Nursing students today differ from students of past generations . Students often demand accessible and timely information, and they want flexibility to meet their needs of working, studying, and raising a family. The younger students rely heavily on technology for learning, entertainment, and life scheduling. Learning experiences must be not only timely, but also relevant . Students precepted one-on-one with registered nurses (RN) in hospital settings are more likely to find their needs met than is possible under a traditional group model, which permits less interaction between faculty and student, limits student opportunities for learning and skills practice, and provides an inaccurate view of the profession [4, 5].
According to the Texas Board of Nurse Examiners , master’s prepared faculty can oversee the teaching activities of 12 RN preceptors, each of whom can supervise two undergraduate students. Using preceptors as clinical faculty alternatives more than doubles the number of students () than can be placed in traditional clinical rotations (). The policy established by the Texas Board of Nursing states that a precepted student must be visited by a faculty member at least once a month. Faculty conducting the study rounded on precepted students at least twice a month since the students were early in their nursing program.
Hospital-based clinical preceptors, as alternatives to clinical faculty, expect adequate support to function within the educator role . According to Yonge and Myrick , preparation of preceptors includes teaching educational principles that help prepare the preceptors beyond their usual staff nurse orientation. Wilkes et al.  identified that continued support materials, beyond orientation, were essential to success. This support can be online and extended to faculty and students . Using hand-held computers allows preceptors to obtain support at the bedside when time is at a premium and desktop services are not available . The use of hand-held computers with internet access is an effective way for preceptors to obtain information, such as faculty contact information, school policies, and student clinical schedules, prepare anecdotal notes, and search for useful clinical information [12, 13].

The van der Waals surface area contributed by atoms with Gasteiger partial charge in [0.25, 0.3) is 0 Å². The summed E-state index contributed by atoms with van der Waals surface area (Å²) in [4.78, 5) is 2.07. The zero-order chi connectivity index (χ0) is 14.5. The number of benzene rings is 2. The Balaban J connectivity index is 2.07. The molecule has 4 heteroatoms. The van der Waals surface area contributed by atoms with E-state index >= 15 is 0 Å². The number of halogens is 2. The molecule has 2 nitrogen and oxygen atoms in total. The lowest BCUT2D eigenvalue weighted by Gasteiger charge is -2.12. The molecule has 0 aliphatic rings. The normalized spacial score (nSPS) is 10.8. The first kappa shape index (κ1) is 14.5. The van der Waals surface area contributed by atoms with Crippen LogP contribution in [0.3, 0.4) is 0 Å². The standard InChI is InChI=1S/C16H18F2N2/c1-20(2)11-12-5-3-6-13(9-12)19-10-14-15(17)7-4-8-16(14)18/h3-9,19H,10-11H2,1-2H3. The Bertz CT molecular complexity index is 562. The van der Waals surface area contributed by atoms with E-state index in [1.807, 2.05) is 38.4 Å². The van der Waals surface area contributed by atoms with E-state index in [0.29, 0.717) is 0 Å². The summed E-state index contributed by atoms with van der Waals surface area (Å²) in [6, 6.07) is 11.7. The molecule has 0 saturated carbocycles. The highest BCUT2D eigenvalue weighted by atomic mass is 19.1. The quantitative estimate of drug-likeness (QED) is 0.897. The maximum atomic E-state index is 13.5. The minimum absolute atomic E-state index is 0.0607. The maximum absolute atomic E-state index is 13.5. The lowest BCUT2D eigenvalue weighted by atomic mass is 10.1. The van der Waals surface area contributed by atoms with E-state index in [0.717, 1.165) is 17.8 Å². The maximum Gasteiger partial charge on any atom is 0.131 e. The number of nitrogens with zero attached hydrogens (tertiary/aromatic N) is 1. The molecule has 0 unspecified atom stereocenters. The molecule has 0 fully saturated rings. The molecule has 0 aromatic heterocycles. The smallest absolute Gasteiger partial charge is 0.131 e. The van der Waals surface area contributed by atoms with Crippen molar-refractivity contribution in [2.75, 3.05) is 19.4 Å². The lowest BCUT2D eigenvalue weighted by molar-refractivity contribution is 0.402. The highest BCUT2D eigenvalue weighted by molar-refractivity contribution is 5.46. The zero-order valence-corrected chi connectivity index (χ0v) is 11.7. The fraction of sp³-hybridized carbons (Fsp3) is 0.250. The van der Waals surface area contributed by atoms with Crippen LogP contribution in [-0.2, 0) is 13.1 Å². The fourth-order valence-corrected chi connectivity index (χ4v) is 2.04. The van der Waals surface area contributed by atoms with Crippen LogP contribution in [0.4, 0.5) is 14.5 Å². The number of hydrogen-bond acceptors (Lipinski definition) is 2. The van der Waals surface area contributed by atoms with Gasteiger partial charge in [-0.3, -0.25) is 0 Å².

Use of the precepting alternative also frees up additional nurses and hospital units for clinical training; nurses on smaller units not able to support a traditional group of 10 students could precept one-on-one and nurses working off-shifts can serve as preceptors . Students participating in precepted groups find that they have more scheduling flexibility, greater opportunities for learning and practicing skills, and more relevant learning experiences .
To prepare the nurses for the preceptor role, the researchers developed a 14-module online preceptor education course. The module units, listed in Table 1, were designed to provide direction on teaching students as adult learners and to promote critical thinking in nursing students. The online training was offered through Blackboard. The project team, including faculty and hospital educators, attended the preceptors’ presentations to offer technical training and support. Upon completion of the preceptor training, nurses received 9.6 continuing education units.
Having Blackboard access also gave the RN preceptors access to the students’ course materials, including syllabi and lecture notes, which permitted the RN preceptors to provide clinical experiences that met the learning objectives and to keep pace with the students learning progression. As nurses traditionally work with new hire graduates and not students in their second semester of nursing education, it was important that preceptors knew that these students would not perform at the same level as a new graduate nurse.
Technology assisted in permitting continuous availability of faculty and in forming a communication net for students, preceptors, and faculty. Communication was via a dedicated web page, E-mail, cellular phones, traditional pagers, and handheld computers. Preceptors working at the bedside could communicate with nursing faculty in the office. Using the handheld computers, preceptors had a rapid means of access to relevant nursing and drug information while they were working with the students.